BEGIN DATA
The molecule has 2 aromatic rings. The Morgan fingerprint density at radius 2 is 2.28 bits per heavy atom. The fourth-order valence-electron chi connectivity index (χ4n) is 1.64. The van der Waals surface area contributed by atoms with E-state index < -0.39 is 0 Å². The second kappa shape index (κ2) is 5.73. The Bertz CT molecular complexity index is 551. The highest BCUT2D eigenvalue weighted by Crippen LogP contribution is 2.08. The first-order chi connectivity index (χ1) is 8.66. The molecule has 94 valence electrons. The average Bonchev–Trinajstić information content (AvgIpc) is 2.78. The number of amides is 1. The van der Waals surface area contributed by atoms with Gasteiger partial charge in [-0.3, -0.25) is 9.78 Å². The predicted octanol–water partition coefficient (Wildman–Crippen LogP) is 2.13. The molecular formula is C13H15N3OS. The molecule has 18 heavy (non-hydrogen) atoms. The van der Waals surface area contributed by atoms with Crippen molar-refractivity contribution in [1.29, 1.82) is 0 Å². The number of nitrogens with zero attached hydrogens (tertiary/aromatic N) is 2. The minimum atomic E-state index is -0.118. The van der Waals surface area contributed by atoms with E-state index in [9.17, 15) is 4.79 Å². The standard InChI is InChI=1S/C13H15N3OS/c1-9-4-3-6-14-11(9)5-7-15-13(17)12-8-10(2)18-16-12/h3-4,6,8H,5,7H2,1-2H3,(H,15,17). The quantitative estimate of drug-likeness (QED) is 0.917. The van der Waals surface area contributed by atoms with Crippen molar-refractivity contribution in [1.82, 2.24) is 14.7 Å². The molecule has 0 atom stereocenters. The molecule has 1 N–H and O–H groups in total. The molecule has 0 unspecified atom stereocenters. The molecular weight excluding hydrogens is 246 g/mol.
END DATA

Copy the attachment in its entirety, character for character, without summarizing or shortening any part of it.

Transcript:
The molecule has 2 aromatic rings. The Morgan fingerprint density at radius 2 is 2.28 bits per heavy atom. The fourth-order valence-electron chi connectivity index (χ4n) is 1.64. The van der Waals surface area contributed by atoms with E-state index < -0.39 is 0 Å². The second kappa shape index (κ2) is 5.73. The Bertz CT molecular complexity index is 551. The highest BCUT2D eigenvalue weighted by Crippen LogP contribution is 2.08. The first-order chi connectivity index (χ1) is 8.66. The molecule has 94 valence electrons. The average Bonchev–Trinajstić information content (AvgIpc) is 2.78. The number of amides is 1. The van der Waals surface area contributed by atoms with Gasteiger partial charge in [-0.3, -0.25) is 9.78 Å². The predicted octanol–water partition coefficient (Wildman–Crippen LogP) is 2.13. The molecular formula is C13H15N3OS. The molecule has 18 heavy (non-hydrogen) atoms. The van der Waals surface area contributed by atoms with Crippen molar-refractivity contribution in [1.29, 1.82) is 0 Å². The number of nitrogens with zero attached hydrogens (tertiary/aromatic N) is 2. The minimum atomic E-state index is -0.118. The van der Waals surface area contributed by atoms with E-state index in [9.17, 15) is 4.79 Å². The standard InChI is InChI=1S/C13H15N3OS/c1-9-4-3-6-14-11(9)5-7-15-13(17)12-8-10(2)18-16-12/h3-4,6,8H,5,7H2,1-2H3,(H,15,17). The quantitative estimate of drug-likeness (QED) is 0.917. The van der Waals surface area contributed by atoms with Crippen molar-refractivity contribution in [1.82, 2.24) is 14.7 Å². The molecule has 0 atom stereocenters. The molecule has 1 N–H and O–H groups in total. The molecule has 0 unspecified atom stereocenters. The molecular weight excluding hydrogens is 246 g/mol.